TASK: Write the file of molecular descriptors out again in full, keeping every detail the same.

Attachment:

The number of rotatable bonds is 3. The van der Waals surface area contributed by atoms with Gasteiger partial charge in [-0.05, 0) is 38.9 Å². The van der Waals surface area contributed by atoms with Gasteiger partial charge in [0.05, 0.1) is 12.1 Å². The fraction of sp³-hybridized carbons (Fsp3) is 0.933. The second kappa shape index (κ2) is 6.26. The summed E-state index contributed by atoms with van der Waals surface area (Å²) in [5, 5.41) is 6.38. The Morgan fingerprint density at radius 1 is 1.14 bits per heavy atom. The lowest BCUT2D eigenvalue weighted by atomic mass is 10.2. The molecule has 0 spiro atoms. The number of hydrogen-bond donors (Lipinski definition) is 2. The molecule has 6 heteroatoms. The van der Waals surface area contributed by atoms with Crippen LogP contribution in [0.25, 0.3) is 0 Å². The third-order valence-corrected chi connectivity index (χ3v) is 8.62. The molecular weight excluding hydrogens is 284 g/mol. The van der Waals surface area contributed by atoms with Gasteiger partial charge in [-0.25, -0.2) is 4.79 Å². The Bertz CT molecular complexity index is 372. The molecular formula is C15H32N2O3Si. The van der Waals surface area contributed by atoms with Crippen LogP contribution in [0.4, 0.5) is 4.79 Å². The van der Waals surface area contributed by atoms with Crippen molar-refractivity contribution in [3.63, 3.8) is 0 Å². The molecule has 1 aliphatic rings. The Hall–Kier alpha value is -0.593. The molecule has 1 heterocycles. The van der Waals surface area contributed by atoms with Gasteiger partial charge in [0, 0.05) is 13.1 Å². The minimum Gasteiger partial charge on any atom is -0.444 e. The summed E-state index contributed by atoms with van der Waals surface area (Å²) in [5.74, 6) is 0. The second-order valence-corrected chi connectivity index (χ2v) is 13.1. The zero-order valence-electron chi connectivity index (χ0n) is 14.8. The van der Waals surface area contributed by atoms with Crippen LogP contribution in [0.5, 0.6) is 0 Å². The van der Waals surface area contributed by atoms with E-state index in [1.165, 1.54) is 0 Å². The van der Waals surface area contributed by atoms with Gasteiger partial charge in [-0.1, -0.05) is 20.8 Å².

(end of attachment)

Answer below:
The number of rotatable bonds is 3. The van der Waals surface area contributed by atoms with Gasteiger partial charge in [-0.05, 0) is 38.9 Å². The van der Waals surface area contributed by atoms with Gasteiger partial charge in [0.05, 0.1) is 12.1 Å². The fraction of sp³-hybridized carbons (Fsp3) is 0.933. The second kappa shape index (κ2) is 6.26. The summed E-state index contributed by atoms with van der Waals surface area (Å²) in [5, 5.41) is 6.38. The Morgan fingerprint density at radius 1 is 1.14 bits per heavy atom. The lowest BCUT2D eigenvalue weighted by atomic mass is 10.2. The molecule has 0 spiro atoms. The number of hydrogen-bond donors (Lipinski definition) is 2. The molecule has 6 heteroatoms. The van der Waals surface area contributed by atoms with Crippen LogP contribution in [0.25, 0.3) is 0 Å². The third-order valence-corrected chi connectivity index (χ3v) is 8.62. The molecular weight excluding hydrogens is 284 g/mol. The van der Waals surface area contributed by atoms with Gasteiger partial charge in [-0.25, -0.2) is 4.79 Å². The Bertz CT molecular complexity index is 372. The molecular formula is C15H32N2O3Si. The van der Waals surface area contributed by atoms with Crippen LogP contribution in [0.4, 0.5) is 4.79 Å². The van der Waals surface area contributed by atoms with Crippen molar-refractivity contribution in [3.63, 3.8) is 0 Å². The molecule has 1 aliphatic rings. The Hall–Kier alpha value is -0.593. The molecule has 1 heterocycles. The van der Waals surface area contributed by atoms with Gasteiger partial charge in [0, 0.05) is 13.1 Å². The minimum Gasteiger partial charge on any atom is -0.444 e. The summed E-state index contributed by atoms with van der Waals surface area (Å²) in [5.74, 6) is 0. The second-order valence-corrected chi connectivity index (χ2v) is 13.1. The zero-order valence-electron chi connectivity index (χ0n) is 14.8. The van der Waals surface area contributed by atoms with Crippen LogP contribution in [0.5, 0.6) is 0 Å². The van der Waals surface area contributed by atoms with E-state index in [1.165, 1.54) is 0 Å². The van der Waals surface area contributed by atoms with Gasteiger partial charge in [-0.1, -0.05) is 20.8 Å².